You would do well to learn from history, and the ridiculous notion that we can enact laws that circumvent God’s law. There were efforts by several state legislatures to change the value of pi to 3, instead of the more precise approximation of at least 3.14. It sure makes the math easier, but could you imagine the implications of this? Why we’d never be able to put a satellite in orbit! Today, the most common of calculators can give you the value of pi, 3.1415927.

      So doesn’t it seem more than a little foolish to attempt to pass a law saying that pi is 3? It is even more foolish to think that we could make a law that says that marriage can occur between people of the same sex, and somehow that would be just fine with God. It is equally foolish that our Supreme Court could declare that abortion (the murder of the unborn) is legal and lawful, and God would ignore that too.

      Do not be decieved, God is not mocked. You reap what you sow.

      I beg for God’s mercy, for I am a sinner.

    2. Tyler, I’m not alone… do you see all of the Facebook likes?  This is usually what happens.  Many people don’t want to bother with battling in the comments.  Usually I don’t even jump in.  That’s more of a younger liberal thing.

      But I want to thank you for your tolerance shown in calling me vile and disgusting.  God bless you.

  8. You know Shane, it must be hard to be you.  Not once does Starbucks say “Hey, we’re pro-gay so when you buy our products, you’re supporting something you might be against. No one asks you if you’re for or against gay marriage when you walk through the door.  They said that they are for diversity and that it was an easy corporate decision for them to make.  NOM just wants everyone to be like them.  So glad you’re on NOM’s side.  For the record, NOM lies more than most politicians and then lies when those original lies are discovered.  Just sad that so many closed minds agree with them.  As one blogger says, “Lies in the name of the Lord are still lies.” 

    1. No they stated in their shareholders meeting that its a core value.  Anyway, they made their decision.  I made mine.

      It’s a free country.  It’s a matter of conscience for me.  There are plenty of other places for me to get my coffee that are neutral on this.

    2. Yeah, weirdly I’m kind of with Shane on this. I think his views regarding gay marriage are totally lame, but just because a business doesn’t throw their views in your face doesn’t mean their views aren’t important. I happen to be with Starbucks though, and should probably boycott commenting on Shane’s site. Commenting only helps…

  9. Shane, I’m 70 years old, a born-again Christian for something like 60 years, I unabashedly delight in jokes and one-liners about gays, and I also support their right to marry or not as they might choose.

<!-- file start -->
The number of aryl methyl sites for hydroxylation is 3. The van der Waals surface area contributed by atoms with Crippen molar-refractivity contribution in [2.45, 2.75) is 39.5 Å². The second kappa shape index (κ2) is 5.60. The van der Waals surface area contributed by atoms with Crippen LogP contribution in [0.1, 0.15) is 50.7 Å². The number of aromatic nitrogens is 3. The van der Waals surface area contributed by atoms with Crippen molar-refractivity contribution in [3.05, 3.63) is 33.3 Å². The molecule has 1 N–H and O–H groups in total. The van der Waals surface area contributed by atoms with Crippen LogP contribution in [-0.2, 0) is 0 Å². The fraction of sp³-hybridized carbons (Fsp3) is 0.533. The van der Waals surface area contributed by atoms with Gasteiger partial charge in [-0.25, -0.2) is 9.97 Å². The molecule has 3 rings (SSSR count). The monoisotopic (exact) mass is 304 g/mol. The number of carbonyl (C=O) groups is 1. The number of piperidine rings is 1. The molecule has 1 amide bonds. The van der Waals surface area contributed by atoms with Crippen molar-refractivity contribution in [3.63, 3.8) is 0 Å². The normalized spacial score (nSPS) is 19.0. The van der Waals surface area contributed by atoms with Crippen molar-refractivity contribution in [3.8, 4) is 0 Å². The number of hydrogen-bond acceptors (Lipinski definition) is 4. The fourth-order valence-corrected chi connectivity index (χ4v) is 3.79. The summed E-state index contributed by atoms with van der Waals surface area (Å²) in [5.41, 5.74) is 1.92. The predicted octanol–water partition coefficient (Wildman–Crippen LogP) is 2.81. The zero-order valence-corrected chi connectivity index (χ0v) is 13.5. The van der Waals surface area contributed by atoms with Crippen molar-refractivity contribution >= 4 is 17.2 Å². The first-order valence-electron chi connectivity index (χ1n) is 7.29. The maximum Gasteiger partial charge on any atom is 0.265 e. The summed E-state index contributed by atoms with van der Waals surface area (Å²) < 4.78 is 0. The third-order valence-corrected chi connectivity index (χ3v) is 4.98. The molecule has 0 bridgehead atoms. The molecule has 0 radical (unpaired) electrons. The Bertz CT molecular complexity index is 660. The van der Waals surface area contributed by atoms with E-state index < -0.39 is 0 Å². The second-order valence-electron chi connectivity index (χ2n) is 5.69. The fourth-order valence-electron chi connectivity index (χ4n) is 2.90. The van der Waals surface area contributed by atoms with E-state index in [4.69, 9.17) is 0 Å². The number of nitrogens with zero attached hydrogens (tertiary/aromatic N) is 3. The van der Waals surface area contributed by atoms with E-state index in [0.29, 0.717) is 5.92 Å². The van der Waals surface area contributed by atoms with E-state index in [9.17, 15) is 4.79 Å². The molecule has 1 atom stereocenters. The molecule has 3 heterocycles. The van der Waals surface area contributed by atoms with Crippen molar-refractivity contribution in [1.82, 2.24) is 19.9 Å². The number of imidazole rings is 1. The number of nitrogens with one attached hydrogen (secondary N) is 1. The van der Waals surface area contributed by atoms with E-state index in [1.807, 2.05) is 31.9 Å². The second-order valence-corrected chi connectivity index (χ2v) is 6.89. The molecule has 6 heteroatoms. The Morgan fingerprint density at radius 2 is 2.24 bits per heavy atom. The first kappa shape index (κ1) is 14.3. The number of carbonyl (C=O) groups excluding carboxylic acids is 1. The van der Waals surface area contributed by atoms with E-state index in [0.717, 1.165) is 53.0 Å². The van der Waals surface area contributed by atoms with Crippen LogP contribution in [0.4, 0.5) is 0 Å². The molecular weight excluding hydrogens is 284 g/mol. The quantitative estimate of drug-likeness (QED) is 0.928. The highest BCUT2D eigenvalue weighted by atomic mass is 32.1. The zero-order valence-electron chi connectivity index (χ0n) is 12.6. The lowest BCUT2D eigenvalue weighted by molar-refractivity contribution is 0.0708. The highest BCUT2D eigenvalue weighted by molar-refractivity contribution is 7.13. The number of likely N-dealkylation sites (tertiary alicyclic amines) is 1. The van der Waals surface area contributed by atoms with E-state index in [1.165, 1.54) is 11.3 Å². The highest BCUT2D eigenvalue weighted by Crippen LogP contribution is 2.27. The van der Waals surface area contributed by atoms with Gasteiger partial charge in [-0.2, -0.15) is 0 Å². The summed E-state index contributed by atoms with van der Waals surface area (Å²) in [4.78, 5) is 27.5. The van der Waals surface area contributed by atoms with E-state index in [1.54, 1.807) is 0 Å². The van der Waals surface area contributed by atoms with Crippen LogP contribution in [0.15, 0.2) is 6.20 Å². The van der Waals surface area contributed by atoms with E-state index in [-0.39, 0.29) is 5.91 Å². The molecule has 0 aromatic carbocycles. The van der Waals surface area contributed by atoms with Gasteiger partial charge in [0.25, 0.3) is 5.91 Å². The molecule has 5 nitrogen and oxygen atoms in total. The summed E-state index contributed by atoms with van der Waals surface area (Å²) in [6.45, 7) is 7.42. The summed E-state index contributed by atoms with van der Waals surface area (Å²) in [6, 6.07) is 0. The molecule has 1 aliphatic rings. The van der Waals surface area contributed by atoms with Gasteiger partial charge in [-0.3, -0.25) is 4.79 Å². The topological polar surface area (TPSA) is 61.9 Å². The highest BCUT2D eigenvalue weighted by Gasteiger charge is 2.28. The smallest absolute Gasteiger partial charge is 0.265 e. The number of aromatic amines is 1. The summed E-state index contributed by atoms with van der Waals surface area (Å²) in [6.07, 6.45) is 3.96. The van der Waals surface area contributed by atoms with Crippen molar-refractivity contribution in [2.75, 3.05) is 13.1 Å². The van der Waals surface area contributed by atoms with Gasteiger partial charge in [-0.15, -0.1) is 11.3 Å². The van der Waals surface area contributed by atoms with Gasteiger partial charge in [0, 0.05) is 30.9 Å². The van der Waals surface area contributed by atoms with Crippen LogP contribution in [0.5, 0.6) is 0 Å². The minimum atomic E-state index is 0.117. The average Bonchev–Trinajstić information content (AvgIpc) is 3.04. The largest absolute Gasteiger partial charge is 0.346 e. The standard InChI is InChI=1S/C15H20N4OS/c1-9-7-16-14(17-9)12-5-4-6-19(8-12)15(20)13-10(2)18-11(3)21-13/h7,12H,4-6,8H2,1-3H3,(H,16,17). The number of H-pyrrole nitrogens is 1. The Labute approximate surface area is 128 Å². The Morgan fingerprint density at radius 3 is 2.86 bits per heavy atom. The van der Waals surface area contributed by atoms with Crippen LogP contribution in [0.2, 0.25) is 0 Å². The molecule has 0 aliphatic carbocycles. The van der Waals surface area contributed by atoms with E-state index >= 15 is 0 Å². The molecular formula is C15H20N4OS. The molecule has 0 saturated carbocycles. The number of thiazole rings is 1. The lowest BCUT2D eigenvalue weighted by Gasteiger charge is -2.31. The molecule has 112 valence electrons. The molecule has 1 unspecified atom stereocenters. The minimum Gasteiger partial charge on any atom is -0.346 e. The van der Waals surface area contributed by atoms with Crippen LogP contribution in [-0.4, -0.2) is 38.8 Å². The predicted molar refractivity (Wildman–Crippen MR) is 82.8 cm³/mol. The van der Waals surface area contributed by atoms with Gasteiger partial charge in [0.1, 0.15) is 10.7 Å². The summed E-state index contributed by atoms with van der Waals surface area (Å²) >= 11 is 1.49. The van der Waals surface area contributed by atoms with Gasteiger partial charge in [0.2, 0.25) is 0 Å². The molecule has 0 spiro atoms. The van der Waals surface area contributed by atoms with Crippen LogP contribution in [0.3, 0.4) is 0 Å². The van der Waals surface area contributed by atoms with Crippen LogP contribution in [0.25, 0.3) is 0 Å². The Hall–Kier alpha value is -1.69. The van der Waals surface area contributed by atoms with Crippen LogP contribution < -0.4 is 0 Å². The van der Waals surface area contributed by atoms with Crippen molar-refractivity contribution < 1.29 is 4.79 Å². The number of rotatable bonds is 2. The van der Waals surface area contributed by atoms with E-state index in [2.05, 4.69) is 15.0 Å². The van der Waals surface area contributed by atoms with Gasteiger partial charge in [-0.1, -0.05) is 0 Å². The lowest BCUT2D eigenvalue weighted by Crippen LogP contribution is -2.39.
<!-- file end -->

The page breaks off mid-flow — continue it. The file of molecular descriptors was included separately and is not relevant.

Starbucks boycotting will not be very high on my list of priorities. In fact after reading today’s news items about NOM’s tactics, I am as a Christian rather disappointed in their conduct. I will be adding NOM to the same category of diminished admiration that I now feel toward Komen.

    1. I’m sorry to hear you delight in jokes and one-liners about gays.  How exactly is that Christ-like?  I disagree with redefining marriage, but I also believe all people need to be treated with dignity and respect.

      Regarding NOM it’s no secret that social conservatives court African-Americans and Hispanics because we share the same values.  It isn’t a racial thing, it’s a shared-values thing.  It’s also been happening for years.  This is non-news.

  10. Right, and men love darkness because their deeds are evil. Do you honestly think that we are giving up Starbucks because we hate homosexuals?

    Hardly. Because then I’d be the other “H” word… Hypocrite. I’m supposed to love my enemies! So while a part of me rejoiced when Osama bin Laden was killed, another part of me hoped that the Bibles they found at his compound were for more than just opposition research.

    Hell is a real place, and a dreadful place. I don’t want anyone to go there. But go there people will if defying God they must.

    I hope you don’t look back on the day you called Shane and others like myself haters, only to discover too late that we speak the truth in love.

  11. For starters, this just launched. Secondly you’re assuming that everybody involved on both sides will engage in online activism. Third I’d say the other side is more engaged online at the moment, but that doesn’t mean they make up the majority.

    1. The thank you petition launched a day later. And has 10 times the signatures. This “it just launched” is not persuasive that it will ever build steam.